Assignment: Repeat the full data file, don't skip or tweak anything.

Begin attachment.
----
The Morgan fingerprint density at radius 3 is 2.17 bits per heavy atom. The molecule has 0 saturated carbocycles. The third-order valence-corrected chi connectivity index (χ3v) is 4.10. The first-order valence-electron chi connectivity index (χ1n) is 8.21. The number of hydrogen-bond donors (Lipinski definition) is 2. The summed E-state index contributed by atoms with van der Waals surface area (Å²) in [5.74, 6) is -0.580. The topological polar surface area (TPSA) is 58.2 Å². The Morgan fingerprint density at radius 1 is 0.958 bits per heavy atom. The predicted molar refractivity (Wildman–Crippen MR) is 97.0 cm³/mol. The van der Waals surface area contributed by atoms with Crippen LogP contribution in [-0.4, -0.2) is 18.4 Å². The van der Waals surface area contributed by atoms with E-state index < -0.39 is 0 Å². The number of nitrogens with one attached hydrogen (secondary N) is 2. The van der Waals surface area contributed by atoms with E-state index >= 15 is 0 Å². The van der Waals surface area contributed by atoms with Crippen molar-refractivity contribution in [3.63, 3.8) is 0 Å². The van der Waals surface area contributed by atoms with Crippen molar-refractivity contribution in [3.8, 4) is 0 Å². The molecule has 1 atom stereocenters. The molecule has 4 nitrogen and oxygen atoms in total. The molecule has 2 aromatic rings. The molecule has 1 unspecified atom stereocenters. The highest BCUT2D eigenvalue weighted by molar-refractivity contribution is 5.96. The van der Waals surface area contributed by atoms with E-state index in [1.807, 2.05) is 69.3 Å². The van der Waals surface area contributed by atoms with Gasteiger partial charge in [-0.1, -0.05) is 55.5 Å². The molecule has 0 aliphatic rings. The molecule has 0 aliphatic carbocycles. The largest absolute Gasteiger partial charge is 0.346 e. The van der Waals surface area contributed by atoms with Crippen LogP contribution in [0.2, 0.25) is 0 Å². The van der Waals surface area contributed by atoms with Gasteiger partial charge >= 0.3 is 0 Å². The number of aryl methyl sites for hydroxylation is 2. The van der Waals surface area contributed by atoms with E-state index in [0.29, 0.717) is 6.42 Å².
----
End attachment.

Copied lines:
The Morgan fingerprint density at radius 3 is 2.17 bits per heavy atom. The molecule has 0 saturated carbocycles. The third-order valence-corrected chi connectivity index (χ3v) is 4.10. The first-order valence-electron chi connectivity index (χ1n) is 8.21. The number of hydrogen-bond donors (Lipinski definition) is 2. The summed E-state index contributed by atoms with van der Waals surface area (Å²) in [5.74, 6) is -0.580. The topological polar surface area (TPSA) is 58.2 Å². The Morgan fingerprint density at radius 1 is 0.958 bits per heavy atom. The predicted molar refractivity (Wildman–Crippen MR) is 97.0 cm³/mol. The van der Waals surface area contributed by atoms with Crippen LogP contribution in [-0.4, -0.2) is 18.4 Å². The van der Waals surface area contributed by atoms with E-state index < -0.39 is 0 Å². The number of nitrogens with one attached hydrogen (secondary N) is 2. The van der Waals surface area contributed by atoms with E-state index >= 15 is 0 Å². The van der Waals surface area contributed by atoms with Crippen molar-refractivity contribution in [3.63, 3.8) is 0 Å². The van der Waals surface area contributed by atoms with Crippen molar-refractivity contribution in [3.8, 4) is 0 Å². The molecule has 1 atom stereocenters. The molecule has 4 nitrogen and oxygen atoms in total. The molecule has 2 aromatic rings. The molecule has 1 unspecified atom stereocenters. The highest BCUT2D eigenvalue weighted by molar-refractivity contribution is 5.96. The van der Waals surface area contributed by atoms with E-state index in [1.807, 2.05) is 69.3 Å². The van der Waals surface area contributed by atoms with Gasteiger partial charge in [-0.1, -0.05) is 55.5 Å². The molecule has 0 aliphatic rings. The molecule has 0 aliphatic carbocycles. The largest absolute Gasteiger partial charge is 0.346 e. The van der Waals surface area contributed by atoms with Crippen LogP contribution in [0.2, 0.25) is 0 Å². The van der Waals surface area contributed by atoms with Gasteiger partial charge >= 0.3 is 0 Å². The number of aryl methyl sites for hydroxylation is 2. The van der Waals surface area contributed by atoms with E-state index in [0.29, 0.717) is 6.42 Å².